It will be very difficult for lab-diamond manufacturers to protect price as production processes and economics improve. Ultimately, this will result in lab-diamonds becoming more of their own separate product class, maybe not in the realm of 'fashion jewelry', but their own, completely distinct product class from natural diamonds. Lab-diamond companies that build a very strong brand through marketing or proprietary jewellery design will be less susceptible to price pressure ... Price is a lab-created diamond’s greatest advantage over a natural equivalent.
The scarcity of blue and pink fancy color diamonds on the market is driving prices higher, writes the Fancy Color Reasearch Foundation (FCRF). The Fancy Color Diamond Index for the third quarter of 2017 increased slightly compared to Q2, with a 0.2% total rise for yellow, pink and blue fancy color diamonds in all sizes and saturations. The best performers with regard to prices in Q3 were fancy blue and pink color diamonds, which appreciated 0.4% and 0.3% respectively.
The Bureau d'Évaluation et de Contrôle de Diamant et d'Or (BECDOR) in the Central African Republic, which oversees the country’s production and trade of diamond and gold, maintains a database and assesses the value of diamond parcels that are to be exported from the country, has just set up a new price list - defining mineral prices between government and traders. The new price list for these mineral resources is designed to enable the State to have enough financial resources to meet its obligations, reports APA News (Agence de Presse Africaine).
Analysis of pricing data by the Fancy Color Research Foundation (FCRF) for the second quarter of 2017 indicates overall pricing stability across all categories over the same quarter in the previous year, FCRF states in a press release. While flat overall for all shapes and sizes, blue fancy color diamond prices continued to appreciate, climbing 5.5% over last year, while yellow fancy color diamond prices declined by 2.5% for the year. According to RAPI™ during the same period, most white diamond categories experienced meaningful price declines.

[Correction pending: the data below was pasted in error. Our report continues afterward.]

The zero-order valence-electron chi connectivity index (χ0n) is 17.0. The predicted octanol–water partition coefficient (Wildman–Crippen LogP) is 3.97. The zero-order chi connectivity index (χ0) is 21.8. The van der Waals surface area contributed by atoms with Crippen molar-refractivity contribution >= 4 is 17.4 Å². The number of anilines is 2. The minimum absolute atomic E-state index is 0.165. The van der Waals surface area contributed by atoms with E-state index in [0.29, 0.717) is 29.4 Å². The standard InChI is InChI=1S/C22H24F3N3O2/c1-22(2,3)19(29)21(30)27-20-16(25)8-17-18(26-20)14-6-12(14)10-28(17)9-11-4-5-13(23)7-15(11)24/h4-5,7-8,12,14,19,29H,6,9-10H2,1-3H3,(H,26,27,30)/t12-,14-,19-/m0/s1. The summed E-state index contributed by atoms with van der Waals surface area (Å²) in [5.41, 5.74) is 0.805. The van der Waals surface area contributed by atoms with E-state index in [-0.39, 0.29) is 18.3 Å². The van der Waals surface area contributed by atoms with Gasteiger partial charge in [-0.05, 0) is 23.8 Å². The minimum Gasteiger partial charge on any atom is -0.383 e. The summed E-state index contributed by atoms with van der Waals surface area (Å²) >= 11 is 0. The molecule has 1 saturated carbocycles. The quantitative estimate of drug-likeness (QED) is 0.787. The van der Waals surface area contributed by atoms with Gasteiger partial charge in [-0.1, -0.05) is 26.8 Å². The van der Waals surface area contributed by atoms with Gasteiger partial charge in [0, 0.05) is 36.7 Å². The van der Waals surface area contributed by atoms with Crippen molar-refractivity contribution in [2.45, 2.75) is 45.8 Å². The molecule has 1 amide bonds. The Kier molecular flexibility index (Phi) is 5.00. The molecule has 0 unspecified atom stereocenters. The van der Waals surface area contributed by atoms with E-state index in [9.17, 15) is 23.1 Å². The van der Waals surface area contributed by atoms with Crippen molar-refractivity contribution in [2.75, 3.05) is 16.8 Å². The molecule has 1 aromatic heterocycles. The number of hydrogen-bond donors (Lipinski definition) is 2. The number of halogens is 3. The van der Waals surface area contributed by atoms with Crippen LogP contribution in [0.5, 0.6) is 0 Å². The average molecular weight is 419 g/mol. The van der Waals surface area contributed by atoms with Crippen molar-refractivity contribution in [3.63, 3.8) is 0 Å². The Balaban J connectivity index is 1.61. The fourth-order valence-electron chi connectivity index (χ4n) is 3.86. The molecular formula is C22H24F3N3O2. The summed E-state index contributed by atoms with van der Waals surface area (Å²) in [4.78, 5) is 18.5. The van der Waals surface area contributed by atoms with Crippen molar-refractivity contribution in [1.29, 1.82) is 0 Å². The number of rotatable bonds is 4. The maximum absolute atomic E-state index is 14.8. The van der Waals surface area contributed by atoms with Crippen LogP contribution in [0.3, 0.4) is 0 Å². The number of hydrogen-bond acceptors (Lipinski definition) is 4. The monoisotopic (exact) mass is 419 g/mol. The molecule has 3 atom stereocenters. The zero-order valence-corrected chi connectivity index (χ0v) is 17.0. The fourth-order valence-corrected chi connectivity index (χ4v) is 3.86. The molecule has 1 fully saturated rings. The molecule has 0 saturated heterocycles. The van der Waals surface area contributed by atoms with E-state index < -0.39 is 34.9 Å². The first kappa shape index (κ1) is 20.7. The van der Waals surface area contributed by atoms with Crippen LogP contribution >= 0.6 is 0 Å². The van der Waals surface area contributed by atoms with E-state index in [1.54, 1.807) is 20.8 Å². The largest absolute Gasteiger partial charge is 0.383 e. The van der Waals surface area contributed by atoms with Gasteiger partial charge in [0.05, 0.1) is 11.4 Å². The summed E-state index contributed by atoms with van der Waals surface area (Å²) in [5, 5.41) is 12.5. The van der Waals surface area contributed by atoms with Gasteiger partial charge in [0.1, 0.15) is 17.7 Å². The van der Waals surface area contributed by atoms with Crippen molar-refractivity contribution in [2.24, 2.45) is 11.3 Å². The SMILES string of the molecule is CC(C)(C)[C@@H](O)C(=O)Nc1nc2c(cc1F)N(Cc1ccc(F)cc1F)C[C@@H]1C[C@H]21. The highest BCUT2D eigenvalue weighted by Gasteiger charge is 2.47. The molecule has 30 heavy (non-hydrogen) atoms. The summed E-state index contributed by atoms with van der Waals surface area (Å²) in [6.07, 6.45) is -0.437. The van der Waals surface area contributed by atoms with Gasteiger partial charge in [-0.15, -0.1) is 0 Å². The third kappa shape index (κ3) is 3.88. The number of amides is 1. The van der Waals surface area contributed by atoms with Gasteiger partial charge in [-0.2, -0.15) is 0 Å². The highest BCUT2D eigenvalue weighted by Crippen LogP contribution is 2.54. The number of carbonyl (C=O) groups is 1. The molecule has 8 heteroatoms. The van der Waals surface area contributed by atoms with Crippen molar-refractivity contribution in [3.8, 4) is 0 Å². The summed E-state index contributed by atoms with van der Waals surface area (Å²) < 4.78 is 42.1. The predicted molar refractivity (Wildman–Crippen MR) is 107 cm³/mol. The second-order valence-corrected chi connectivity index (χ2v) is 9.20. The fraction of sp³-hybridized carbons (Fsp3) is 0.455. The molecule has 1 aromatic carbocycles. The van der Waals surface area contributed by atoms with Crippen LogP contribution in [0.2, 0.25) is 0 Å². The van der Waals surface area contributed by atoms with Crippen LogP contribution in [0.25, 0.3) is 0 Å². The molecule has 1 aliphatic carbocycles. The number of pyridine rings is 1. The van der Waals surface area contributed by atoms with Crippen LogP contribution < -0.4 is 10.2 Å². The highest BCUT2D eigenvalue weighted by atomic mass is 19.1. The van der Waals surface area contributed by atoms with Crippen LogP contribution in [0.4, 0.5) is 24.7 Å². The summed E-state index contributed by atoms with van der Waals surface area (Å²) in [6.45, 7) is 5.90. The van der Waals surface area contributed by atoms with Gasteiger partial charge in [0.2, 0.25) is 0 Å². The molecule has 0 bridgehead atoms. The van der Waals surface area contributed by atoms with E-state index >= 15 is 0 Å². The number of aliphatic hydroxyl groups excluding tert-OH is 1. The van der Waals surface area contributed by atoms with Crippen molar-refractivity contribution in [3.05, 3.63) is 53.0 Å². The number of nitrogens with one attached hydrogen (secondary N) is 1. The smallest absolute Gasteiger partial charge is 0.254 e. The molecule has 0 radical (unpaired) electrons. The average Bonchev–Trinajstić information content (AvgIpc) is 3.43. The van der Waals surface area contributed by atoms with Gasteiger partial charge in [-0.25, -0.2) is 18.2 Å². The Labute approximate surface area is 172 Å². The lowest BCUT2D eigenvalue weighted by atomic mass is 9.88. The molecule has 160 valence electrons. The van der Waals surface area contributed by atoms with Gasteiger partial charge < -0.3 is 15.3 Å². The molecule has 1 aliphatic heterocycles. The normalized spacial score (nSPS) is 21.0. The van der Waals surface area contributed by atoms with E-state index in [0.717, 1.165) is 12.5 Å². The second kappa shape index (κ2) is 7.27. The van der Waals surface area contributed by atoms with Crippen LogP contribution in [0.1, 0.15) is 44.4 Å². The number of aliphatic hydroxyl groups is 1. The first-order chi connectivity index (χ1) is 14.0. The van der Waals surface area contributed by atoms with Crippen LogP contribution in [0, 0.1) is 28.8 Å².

Diamond expert, industrialist and industry analyst Ehud Arye Laniado takes an incisive look at the value proposition of synthetic diamonds, taking their producers and marketers to task on their main selling points. Reprinted in full with the permission of the author.
Canadian jeweler and diamond industry analyst Mel Moss explores a core dilemma concerning the value proposition of diamonds. It is a dlemma the diamond industry has yet to resolve, leading to confusion and false expectations among consumers: how can a diamond be presented both as a luxury product and a price-based commodity? "Some in the diamond industry are pushing hard to promote generic diamonds as a commodity that can be traded transparently in futures markets, commodity exchanges and as a wealth preservation asset", writes Moss.
The term ‘mined diamonds’ is slowly entering mainstream language in the press and elsewhere, and I find it troubling. We need clear differentiation between natural diamonds and lab-grown goods, and it needs to be far more distinct than mined vs. lab-grown. Natural diamonds were always diamonds. They were formed billions of years ago and were mined after huge sums of money were put into exploration.